EWU alum presents: The Totem


Courtesy of Edmond Bruneau

Cover art for “The Totem.”

By Kaisa Siipola, Reporter

EWU alumnus Edmond Bruneau presents 126 new poems and one short spiritual story in his third and newest poetry book: “The Totem.”

Bruneau will host a reading of The Totem at the Unitarian Universal Church in Spokane on Feb. 24 from 7 to 8:30 p.m. The doors open at 6:30 p.m.

Bruneau graduated from EWU in 1975 with a bachelor’s in journalism and was the editor in chief for The Easterner from 1972 to 1973.

One of the poems in “The Totem” is about The Easterner and covers how surprised he was to be the first sophomore ever in the managing editor position.

Bruneau commends EWU for providing him a well-rounded education and forming his work as a poet.

Bruneau had an interest in poetry when he was in high school and was a poet in college. He took a break from writing poetry after he graduated.

During his hiatus from poetry, Bruneau became the president of an advertising and marketing firm, Creative Consultants in 1980.

Since retiring as president in 2009, Bruneau has written three poetry books, including “Colors of My Within” in 2011 and “New Hues and Past Tales” in 2015. “Colors of My Within” is a collection that captures his “age of innocence,” while the poems in “New Hues and Past Tales” combine self-reflection and sensitive observations of his elderly father and life events turning into passages.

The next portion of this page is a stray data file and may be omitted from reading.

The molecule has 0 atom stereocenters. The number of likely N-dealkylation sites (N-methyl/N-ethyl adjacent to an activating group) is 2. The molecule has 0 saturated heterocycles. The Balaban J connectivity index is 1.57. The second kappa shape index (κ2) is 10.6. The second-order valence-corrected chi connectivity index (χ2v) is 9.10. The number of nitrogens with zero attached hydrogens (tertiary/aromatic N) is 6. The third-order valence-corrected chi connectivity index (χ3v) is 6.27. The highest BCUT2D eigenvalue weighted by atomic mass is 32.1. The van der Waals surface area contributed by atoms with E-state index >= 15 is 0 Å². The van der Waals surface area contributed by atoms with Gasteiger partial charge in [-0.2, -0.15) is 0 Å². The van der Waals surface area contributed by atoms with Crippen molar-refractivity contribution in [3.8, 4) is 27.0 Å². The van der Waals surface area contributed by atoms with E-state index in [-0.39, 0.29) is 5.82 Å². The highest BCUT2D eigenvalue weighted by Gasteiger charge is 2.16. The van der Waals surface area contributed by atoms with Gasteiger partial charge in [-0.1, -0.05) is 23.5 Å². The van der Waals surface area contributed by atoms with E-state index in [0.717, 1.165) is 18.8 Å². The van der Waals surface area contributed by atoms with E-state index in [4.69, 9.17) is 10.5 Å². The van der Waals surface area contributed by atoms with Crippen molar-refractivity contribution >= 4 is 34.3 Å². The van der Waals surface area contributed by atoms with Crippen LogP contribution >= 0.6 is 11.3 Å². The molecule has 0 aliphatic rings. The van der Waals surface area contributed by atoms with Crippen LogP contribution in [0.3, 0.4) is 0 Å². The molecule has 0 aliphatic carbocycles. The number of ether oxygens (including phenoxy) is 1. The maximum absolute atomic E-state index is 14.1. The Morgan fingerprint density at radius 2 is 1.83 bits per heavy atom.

After leaving the firm, Bruneau used his skills in writing to pursue another passion: music. He began the music group Robot Raven in 2015 with his “partner in crime,” John Rigg. Bruneau and Rigg released their first album, called “Greatest Hits Part 1,” the same year in April.

They’ve released four other albums since, including “Greatest Hits Part  2” in January 2016, “Life Goes on” in January 2017, “Set to Soar” in February 2018 and “Robot Raven Rockers” in June 2018. Bruneau writes the song lyrics and Rigg handles the instrumental work.

The albums he released are classic rock, country, British punk and a little bit of hip-hop. Bruneau and Rigg want to bring back the classic rock genre from the late 1960s and 1970s.

Bruneau continues to write poetry and song lyrics for Robot Raven.

He says writing poetry is beneficial to him because it helps capsulize his thoughts and emotions.

He hopes that readers find his writing accessible and easy to digest in a warm, welcoming manner.

More information on Bruneau’s readings can be found on his Facebook page